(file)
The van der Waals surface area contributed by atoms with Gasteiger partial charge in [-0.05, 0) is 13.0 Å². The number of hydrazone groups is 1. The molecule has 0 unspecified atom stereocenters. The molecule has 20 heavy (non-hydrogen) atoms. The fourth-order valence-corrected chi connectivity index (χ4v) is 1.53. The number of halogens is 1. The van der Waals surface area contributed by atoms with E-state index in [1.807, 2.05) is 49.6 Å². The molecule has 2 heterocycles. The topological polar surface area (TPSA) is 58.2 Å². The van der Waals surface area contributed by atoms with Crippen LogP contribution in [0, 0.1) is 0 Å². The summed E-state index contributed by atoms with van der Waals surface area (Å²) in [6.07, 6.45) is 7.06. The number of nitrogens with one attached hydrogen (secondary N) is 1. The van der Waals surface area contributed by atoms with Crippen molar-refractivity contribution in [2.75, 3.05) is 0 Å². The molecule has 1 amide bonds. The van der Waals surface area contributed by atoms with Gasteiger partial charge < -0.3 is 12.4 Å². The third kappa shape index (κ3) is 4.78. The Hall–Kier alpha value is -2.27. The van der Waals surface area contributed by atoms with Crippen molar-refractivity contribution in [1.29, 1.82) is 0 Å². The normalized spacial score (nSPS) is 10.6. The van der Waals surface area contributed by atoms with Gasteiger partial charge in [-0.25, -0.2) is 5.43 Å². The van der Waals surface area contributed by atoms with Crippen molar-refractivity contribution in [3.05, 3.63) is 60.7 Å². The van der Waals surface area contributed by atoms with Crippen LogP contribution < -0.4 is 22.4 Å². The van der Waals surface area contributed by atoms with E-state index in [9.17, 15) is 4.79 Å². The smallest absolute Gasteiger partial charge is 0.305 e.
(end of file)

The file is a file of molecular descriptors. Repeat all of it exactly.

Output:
The van der Waals surface area contributed by atoms with Gasteiger partial charge in [-0.05, 0) is 13.0 Å². The number of hydrazone groups is 1. The molecule has 0 unspecified atom stereocenters. The molecule has 20 heavy (non-hydrogen) atoms. The fourth-order valence-corrected chi connectivity index (χ4v) is 1.53. The number of halogens is 1. The van der Waals surface area contributed by atoms with E-state index in [1.807, 2.05) is 49.6 Å². The molecule has 2 heterocycles. The topological polar surface area (TPSA) is 58.2 Å². The van der Waals surface area contributed by atoms with Crippen LogP contribution in [0, 0.1) is 0 Å². The summed E-state index contributed by atoms with van der Waals surface area (Å²) in [6.07, 6.45) is 7.06. The number of nitrogens with one attached hydrogen (secondary N) is 1. The van der Waals surface area contributed by atoms with Crippen molar-refractivity contribution in [2.75, 3.05) is 0 Å². The molecule has 1 amide bonds. The van der Waals surface area contributed by atoms with Gasteiger partial charge < -0.3 is 12.4 Å². The third kappa shape index (κ3) is 4.78. The Hall–Kier alpha value is -2.27. The van der Waals surface area contributed by atoms with Crippen molar-refractivity contribution in [1.29, 1.82) is 0 Å². The normalized spacial score (nSPS) is 10.6. The van der Waals surface area contributed by atoms with Gasteiger partial charge in [-0.25, -0.2) is 5.43 Å². The van der Waals surface area contributed by atoms with Crippen molar-refractivity contribution in [3.05, 3.63) is 60.7 Å². The van der Waals surface area contributed by atoms with Crippen LogP contribution < -0.4 is 22.4 Å². The van der Waals surface area contributed by atoms with E-state index in [9.17, 15) is 4.79 Å². The smallest absolute Gasteiger partial charge is 0.305 e.